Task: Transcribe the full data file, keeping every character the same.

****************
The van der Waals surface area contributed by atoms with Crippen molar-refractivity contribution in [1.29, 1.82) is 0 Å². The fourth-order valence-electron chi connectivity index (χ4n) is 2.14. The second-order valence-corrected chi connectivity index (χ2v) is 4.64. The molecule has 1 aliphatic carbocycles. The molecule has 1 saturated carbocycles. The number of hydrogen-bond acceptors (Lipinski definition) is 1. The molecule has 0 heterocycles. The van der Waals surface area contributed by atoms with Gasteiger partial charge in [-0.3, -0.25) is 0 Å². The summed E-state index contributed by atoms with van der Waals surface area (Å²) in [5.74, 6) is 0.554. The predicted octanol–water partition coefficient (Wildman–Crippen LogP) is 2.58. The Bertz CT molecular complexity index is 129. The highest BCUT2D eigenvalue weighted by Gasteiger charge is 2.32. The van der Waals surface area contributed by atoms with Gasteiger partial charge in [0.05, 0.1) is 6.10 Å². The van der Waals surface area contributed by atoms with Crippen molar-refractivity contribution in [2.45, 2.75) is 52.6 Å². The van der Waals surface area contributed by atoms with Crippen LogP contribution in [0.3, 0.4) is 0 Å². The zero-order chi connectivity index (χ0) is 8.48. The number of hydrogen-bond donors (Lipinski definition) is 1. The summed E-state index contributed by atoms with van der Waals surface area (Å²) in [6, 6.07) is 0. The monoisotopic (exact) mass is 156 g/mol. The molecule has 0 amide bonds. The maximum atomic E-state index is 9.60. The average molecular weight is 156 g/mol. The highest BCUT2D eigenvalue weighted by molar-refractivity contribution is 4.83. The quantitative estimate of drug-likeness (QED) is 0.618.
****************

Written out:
The van der Waals surface area contributed by atoms with Crippen molar-refractivity contribution in [1.29, 1.82) is 0 Å². The fourth-order valence-electron chi connectivity index (χ4n) is 2.14. The second-order valence-corrected chi connectivity index (χ2v) is 4.64. The molecule has 1 aliphatic carbocycles. The molecule has 1 saturated carbocycles. The number of hydrogen-bond acceptors (Lipinski definition) is 1. The molecule has 0 heterocycles. The van der Waals surface area contributed by atoms with Gasteiger partial charge in [-0.3, -0.25) is 0 Å². The summed E-state index contributed by atoms with van der Waals surface area (Å²) in [5.74, 6) is 0.554. The predicted octanol–water partition coefficient (Wildman–Crippen LogP) is 2.58. The Bertz CT molecular complexity index is 129. The highest BCUT2D eigenvalue weighted by Gasteiger charge is 2.32. The van der Waals surface area contributed by atoms with Gasteiger partial charge in [0.05, 0.1) is 6.10 Å². The van der Waals surface area contributed by atoms with Crippen molar-refractivity contribution in [2.45, 2.75) is 52.6 Å². The van der Waals surface area contributed by atoms with Crippen LogP contribution in [0.3, 0.4) is 0 Å². The zero-order chi connectivity index (χ0) is 8.48. The number of hydrogen-bond donors (Lipinski definition) is 1. The summed E-state index contributed by atoms with van der Waals surface area (Å²) in [6, 6.07) is 0. The monoisotopic (exact) mass is 156 g/mol. The molecule has 0 amide bonds. The maximum atomic E-state index is 9.60. The average molecular weight is 156 g/mol. The highest BCUT2D eigenvalue weighted by molar-refractivity contribution is 4.83. The quantitative estimate of drug-likeness (QED) is 0.618.